How to Tell How Old a Car Battery Is

A car battery's lifespan escapes a car owner's consideration until the battery fails and renders the vehicle immobile. Often, this occurs at the most inopportune time and requires a call to roadside assistance and a tow to a service garage. Upon replacement, it's essential to keep in mind that most car batteries are useful for a period of three to five years. Keep this in mind so that you remain aware of the age of your car's battery.

Battery Age

How to Tell How Old a Car Battery Is

There are several ways to determine the age of a car battery. The simplest is if you bought your car new. A brand new car has a brand new battery. So, your battery's age will be the same as the time elapsed since you bought the car.

Another straightforward way to determine battery age is to buy the battery new, as a replacement for one that went bad. In this case, you can just refer to the original receipt for the date of purchase. If the receipt does not exist, a dealership or auto parts store may have a bill of sale on record and can provide the purchase date.

However, many people buy used vehicles, which means they can't determine the battery's history or age unless the previous owner provided the documentation. In those cases, there is a more methodical approach to finding out when the battery was manufactured and shipped to the wholesale distributor.

The first step is to locate the battery under the hood and look for a sticker with date information printed in a recognizable convention. For example, "3/15" would simply mean the battery was manufactured in March 2015.

If there is no date sticker, the battery will have a strip, engraving, or heat stamp with a decipherable alphanumeric code. Typically found on the battery cover and sometimes on the battery itself, this code can be several characters long, giving the date information in the first two characters in the sequence. The first character will be a number from zero through nine that corresponds to the last digit in the year in which the battery was manufactured. For example, a five would mean 2015. The second character is a letter that refers to the month the battery was made. The letters A through L directly correspond to January through December. For example, the letter 'C' would mean March. Putting it together, "5C" indicates a manufacturing date of March 2015. These characters can be interchangeable, so "5C" and "C5" mean the same thing.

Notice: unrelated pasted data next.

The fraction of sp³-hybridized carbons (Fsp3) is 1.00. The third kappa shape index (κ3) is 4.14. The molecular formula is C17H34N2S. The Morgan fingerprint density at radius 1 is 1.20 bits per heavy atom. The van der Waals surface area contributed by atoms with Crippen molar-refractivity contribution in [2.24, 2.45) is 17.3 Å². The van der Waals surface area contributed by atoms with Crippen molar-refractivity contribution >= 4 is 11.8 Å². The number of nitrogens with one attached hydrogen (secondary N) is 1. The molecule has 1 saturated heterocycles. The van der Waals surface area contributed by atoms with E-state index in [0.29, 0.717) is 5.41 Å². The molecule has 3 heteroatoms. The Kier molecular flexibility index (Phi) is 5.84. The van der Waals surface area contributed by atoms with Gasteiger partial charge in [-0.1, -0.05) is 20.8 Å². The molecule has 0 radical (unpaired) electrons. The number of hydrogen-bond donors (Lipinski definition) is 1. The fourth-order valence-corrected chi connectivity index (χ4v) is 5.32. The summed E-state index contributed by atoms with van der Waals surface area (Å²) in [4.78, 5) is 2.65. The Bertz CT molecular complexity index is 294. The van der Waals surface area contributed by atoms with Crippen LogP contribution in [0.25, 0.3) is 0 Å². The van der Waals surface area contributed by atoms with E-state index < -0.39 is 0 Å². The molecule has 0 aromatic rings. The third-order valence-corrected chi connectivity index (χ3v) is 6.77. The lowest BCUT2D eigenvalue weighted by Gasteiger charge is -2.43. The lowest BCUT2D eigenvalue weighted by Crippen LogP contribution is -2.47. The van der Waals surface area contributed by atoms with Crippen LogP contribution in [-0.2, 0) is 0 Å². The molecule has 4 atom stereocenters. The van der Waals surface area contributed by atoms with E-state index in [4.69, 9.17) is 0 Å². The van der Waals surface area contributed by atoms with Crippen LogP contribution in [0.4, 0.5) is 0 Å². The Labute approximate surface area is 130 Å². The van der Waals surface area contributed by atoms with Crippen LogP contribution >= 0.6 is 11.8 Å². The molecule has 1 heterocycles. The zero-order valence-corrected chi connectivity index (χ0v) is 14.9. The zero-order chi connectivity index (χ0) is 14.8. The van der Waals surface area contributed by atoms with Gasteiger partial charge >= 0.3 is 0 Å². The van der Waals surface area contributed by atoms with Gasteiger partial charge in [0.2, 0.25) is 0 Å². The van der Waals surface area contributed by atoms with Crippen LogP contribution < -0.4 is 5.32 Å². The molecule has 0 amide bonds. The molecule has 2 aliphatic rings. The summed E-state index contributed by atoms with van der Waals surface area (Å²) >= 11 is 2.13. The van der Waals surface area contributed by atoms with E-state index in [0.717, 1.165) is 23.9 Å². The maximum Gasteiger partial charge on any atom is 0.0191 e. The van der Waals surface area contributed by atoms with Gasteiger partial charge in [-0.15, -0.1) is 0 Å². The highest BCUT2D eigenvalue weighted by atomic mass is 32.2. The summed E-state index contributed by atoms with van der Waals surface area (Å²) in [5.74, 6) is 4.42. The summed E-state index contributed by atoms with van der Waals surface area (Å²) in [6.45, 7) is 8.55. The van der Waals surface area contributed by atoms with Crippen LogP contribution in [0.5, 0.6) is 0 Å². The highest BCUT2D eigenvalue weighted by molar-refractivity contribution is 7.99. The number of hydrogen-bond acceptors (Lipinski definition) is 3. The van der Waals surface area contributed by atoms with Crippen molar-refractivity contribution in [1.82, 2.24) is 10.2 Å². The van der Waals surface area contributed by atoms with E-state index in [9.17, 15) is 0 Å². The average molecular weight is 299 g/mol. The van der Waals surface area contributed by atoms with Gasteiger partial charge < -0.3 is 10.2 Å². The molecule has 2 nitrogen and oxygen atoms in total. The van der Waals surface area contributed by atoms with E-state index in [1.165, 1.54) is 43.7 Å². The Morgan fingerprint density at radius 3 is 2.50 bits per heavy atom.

If there is no code on the battery, you'll need to estimate its age based on appearance. The amount of corrosion on and around the terminals is an indicator of age. The more of it there is, the older the battery is.

Battery Failure

The most common sign that a battery may need replacement is a slower than normal engine crank phase when you try to start it. It will sound as if the engine is struggling to start. If you notice this, you can also check battery strength by turning on the headlights while the car is off. Dim headlights are an indicator that the battery may be approaching the end of its life.

However, there are times when the battery fails due to cold temperatures or if you don't drive the car for a long time. These are not necessarily indicators of a dying battery. A jump start can rejuvenate the battery and bring it back to its normal strength level in those cases. But if the battery is old and weak, a jump start is not the solution. It may start the car for the moment, but the battery will likely fail again soon.

Battery Test

Whether the battery is getting old or there is evidence of imminent failure, getting a battery tested every six months after the three-year mark is a good idea. A battery test is usually a free service offered by an auto parts retailer or an auto service club such as AAA. A quick and simple reading will let you know if your battery is still running strong or needs replacement. Due to corroded connection points and the battery's weight, consider professional installation with proper disposal of the old battery over a self-installation.